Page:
The Osa Peninsula is home to 2.5% of the world's biodiversity and more than 50% of the biodiversity in Costa Rica. It is the largest continuous forest on the Pacific Coast in Central America. It also represents one of the last tropical rainforests with sufficient extension to support viable populations of Central American flora and fauna, being recognized as a priority area for conservation since the 1970s.
The altitudinal variation ranges from sea level to 745 meters above sea level, the climate is mainly warm and humid and annual precipitation reaches 6000 mm. These conditions, among others, make this place particularly diverse in terms of landscapes, ecosystems, and species.
Much of the territory is under some protection regime, either by the state or privately. The Corcovado National Park is the most famous but there are also the Térraba Sierpe National Wetland, the Golfo Dulce Forest Reserve, and the Caño Island Biological Reserve.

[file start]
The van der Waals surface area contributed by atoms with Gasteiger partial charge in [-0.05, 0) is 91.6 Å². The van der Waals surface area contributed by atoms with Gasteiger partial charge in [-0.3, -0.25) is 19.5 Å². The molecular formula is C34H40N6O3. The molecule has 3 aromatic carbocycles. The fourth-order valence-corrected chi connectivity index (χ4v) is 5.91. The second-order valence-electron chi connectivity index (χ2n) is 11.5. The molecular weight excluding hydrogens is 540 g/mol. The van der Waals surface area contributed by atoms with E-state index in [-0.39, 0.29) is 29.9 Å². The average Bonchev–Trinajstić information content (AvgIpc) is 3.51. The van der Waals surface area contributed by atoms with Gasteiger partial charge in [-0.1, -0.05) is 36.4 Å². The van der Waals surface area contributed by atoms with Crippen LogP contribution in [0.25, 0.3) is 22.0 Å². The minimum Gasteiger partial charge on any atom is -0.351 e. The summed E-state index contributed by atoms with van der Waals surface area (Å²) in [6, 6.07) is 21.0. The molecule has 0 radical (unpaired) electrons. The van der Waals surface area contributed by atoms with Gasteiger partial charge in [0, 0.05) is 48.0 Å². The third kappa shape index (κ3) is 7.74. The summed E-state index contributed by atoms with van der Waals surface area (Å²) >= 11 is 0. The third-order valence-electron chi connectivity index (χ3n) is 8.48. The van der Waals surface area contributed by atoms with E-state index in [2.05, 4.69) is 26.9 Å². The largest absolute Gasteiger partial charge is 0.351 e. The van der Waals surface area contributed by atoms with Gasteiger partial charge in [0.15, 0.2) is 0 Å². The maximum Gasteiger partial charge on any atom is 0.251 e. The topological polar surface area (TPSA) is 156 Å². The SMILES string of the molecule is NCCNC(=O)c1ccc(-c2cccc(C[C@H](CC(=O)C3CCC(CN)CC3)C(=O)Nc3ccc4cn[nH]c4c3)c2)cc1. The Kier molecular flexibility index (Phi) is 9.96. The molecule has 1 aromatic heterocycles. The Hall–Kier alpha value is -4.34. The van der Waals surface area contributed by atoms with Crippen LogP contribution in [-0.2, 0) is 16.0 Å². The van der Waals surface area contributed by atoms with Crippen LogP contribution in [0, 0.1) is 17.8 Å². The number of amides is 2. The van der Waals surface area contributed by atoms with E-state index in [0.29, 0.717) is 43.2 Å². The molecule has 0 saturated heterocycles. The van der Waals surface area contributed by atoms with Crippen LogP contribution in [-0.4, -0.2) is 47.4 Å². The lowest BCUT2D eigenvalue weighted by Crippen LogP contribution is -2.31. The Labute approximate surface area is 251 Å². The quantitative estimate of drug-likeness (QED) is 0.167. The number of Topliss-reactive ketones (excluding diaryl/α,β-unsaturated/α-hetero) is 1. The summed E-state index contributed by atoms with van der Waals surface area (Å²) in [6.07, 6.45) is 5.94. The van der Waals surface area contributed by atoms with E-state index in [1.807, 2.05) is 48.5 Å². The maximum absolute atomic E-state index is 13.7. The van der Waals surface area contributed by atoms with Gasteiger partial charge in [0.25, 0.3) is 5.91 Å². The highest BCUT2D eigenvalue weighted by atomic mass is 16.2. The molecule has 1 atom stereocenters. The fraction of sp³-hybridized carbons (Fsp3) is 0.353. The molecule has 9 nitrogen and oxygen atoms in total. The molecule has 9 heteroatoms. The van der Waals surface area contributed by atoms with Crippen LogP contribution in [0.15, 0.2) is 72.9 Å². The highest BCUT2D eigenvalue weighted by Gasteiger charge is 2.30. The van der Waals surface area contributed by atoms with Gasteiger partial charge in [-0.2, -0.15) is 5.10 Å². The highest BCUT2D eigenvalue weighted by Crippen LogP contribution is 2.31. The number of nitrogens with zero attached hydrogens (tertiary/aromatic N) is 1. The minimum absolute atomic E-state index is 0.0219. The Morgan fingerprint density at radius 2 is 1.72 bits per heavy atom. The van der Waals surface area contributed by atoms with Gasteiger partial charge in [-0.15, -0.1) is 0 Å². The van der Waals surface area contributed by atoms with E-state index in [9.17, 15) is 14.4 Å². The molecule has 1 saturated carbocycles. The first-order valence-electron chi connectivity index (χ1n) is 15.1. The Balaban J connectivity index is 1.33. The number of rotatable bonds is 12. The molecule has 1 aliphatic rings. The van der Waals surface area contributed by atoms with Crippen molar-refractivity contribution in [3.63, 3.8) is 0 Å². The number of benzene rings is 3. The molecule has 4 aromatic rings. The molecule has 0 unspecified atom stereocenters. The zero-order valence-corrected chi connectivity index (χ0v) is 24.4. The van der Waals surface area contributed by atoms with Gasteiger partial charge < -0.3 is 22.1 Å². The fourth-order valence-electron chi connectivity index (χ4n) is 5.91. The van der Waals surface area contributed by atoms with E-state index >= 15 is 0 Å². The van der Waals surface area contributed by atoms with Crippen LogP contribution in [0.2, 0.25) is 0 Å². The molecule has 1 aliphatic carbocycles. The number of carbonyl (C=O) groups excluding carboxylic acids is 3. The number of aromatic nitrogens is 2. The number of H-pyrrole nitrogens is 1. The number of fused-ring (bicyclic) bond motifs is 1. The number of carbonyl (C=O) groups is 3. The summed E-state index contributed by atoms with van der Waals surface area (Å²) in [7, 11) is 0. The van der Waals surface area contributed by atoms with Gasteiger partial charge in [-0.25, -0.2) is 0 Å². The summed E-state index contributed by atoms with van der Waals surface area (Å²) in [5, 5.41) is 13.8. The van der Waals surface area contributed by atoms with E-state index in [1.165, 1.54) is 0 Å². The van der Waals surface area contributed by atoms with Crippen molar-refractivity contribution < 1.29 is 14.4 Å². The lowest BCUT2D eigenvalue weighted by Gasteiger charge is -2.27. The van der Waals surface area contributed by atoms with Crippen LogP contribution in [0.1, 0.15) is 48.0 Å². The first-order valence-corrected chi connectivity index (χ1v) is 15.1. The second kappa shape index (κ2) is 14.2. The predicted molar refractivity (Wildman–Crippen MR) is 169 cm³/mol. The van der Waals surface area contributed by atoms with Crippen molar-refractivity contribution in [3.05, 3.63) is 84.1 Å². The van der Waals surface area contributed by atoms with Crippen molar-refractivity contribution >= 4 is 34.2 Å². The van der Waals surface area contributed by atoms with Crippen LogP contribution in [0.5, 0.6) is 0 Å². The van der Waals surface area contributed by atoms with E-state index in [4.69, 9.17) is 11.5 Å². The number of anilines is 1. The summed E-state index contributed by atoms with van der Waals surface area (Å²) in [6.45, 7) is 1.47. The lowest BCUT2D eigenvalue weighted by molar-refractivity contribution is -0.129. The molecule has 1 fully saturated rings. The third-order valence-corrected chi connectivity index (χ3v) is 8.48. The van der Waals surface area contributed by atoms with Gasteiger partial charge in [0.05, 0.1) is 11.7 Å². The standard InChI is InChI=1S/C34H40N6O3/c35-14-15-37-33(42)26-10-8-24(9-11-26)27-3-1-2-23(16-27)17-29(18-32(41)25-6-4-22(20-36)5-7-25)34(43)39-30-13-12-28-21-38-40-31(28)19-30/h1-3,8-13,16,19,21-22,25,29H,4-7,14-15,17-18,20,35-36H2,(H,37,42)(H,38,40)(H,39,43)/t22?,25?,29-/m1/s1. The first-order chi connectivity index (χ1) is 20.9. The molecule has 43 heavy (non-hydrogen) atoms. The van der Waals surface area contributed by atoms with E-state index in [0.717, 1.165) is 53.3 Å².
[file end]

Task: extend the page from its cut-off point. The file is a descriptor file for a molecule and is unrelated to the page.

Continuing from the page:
Many of the species that occur in the Osa Peninsula are endemic, including twenty species of trees, some birds and the poisonous frog Phyllobates vittatus, a threatened species according to the IUCN.
Costa Rica's southern Pacific lowland rainforest is relatively isolated from other forested areas, including the lowland forests of the country's Atlantic region. The Talamanca Mountain Range has acted as a barrier, which has limited the dispersal of birds between the rainforests of the Pacific and Caribbean lowlands.